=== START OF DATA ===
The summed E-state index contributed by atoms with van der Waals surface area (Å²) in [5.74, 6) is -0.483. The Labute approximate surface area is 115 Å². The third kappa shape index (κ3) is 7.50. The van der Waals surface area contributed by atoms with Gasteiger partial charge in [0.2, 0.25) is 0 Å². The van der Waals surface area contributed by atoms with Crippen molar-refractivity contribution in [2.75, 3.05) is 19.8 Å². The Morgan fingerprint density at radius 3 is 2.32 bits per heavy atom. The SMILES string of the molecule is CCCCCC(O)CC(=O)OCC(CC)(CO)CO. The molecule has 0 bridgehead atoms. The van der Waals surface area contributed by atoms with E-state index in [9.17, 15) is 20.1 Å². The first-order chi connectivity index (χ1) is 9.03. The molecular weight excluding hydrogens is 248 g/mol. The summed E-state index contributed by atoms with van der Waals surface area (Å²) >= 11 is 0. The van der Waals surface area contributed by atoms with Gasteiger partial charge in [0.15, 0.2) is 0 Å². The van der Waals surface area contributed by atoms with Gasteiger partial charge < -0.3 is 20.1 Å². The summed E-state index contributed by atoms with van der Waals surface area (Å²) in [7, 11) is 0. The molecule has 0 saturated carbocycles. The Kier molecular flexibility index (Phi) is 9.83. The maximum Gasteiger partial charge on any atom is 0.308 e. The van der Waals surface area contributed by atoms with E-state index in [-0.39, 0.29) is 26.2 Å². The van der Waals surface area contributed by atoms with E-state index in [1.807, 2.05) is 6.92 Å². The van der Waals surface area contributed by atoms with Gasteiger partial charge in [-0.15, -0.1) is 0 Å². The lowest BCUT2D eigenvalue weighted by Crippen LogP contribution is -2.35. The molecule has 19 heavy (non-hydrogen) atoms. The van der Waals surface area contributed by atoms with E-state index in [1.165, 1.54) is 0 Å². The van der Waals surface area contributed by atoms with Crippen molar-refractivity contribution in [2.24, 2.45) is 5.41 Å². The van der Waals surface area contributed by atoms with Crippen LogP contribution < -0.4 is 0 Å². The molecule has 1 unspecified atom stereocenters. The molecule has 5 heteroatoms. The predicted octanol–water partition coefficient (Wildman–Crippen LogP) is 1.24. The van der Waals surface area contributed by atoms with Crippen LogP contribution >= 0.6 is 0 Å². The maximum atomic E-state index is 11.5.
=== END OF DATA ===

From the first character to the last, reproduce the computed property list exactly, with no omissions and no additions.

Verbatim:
The summed E-state index contributed by atoms with van der Waals surface area (Å²) in [5.74, 6) is -0.483. The Labute approximate surface area is 115 Å². The third kappa shape index (κ3) is 7.50. The van der Waals surface area contributed by atoms with Gasteiger partial charge in [0.2, 0.25) is 0 Å². The van der Waals surface area contributed by atoms with Crippen molar-refractivity contribution in [2.75, 3.05) is 19.8 Å². The Morgan fingerprint density at radius 3 is 2.32 bits per heavy atom. The SMILES string of the molecule is CCCCCC(O)CC(=O)OCC(CC)(CO)CO. The molecule has 0 bridgehead atoms. The van der Waals surface area contributed by atoms with E-state index in [9.17, 15) is 20.1 Å². The first-order chi connectivity index (χ1) is 9.03. The molecular weight excluding hydrogens is 248 g/mol. The summed E-state index contributed by atoms with van der Waals surface area (Å²) >= 11 is 0. The van der Waals surface area contributed by atoms with Gasteiger partial charge in [0.15, 0.2) is 0 Å². The van der Waals surface area contributed by atoms with Gasteiger partial charge < -0.3 is 20.1 Å². The summed E-state index contributed by atoms with van der Waals surface area (Å²) in [7, 11) is 0. The molecule has 0 saturated carbocycles. The Kier molecular flexibility index (Phi) is 9.83. The maximum Gasteiger partial charge on any atom is 0.308 e. The van der Waals surface area contributed by atoms with E-state index in [-0.39, 0.29) is 26.2 Å². The van der Waals surface area contributed by atoms with E-state index in [1.807, 2.05) is 6.92 Å². The van der Waals surface area contributed by atoms with Gasteiger partial charge in [-0.15, -0.1) is 0 Å². The lowest BCUT2D eigenvalue weighted by Crippen LogP contribution is -2.35. The molecule has 19 heavy (non-hydrogen) atoms. The van der Waals surface area contributed by atoms with E-state index in [1.165, 1.54) is 0 Å². The van der Waals surface area contributed by atoms with Crippen molar-refractivity contribution in [2.24, 2.45) is 5.41 Å². The van der Waals surface area contributed by atoms with Crippen LogP contribution < -0.4 is 0 Å². The molecule has 1 unspecified atom stereocenters. The molecule has 5 heteroatoms. The predicted octanol–water partition coefficient (Wildman–Crippen LogP) is 1.24. The van der Waals surface area contributed by atoms with Crippen LogP contribution >= 0.6 is 0 Å². The maximum atomic E-state index is 11.5.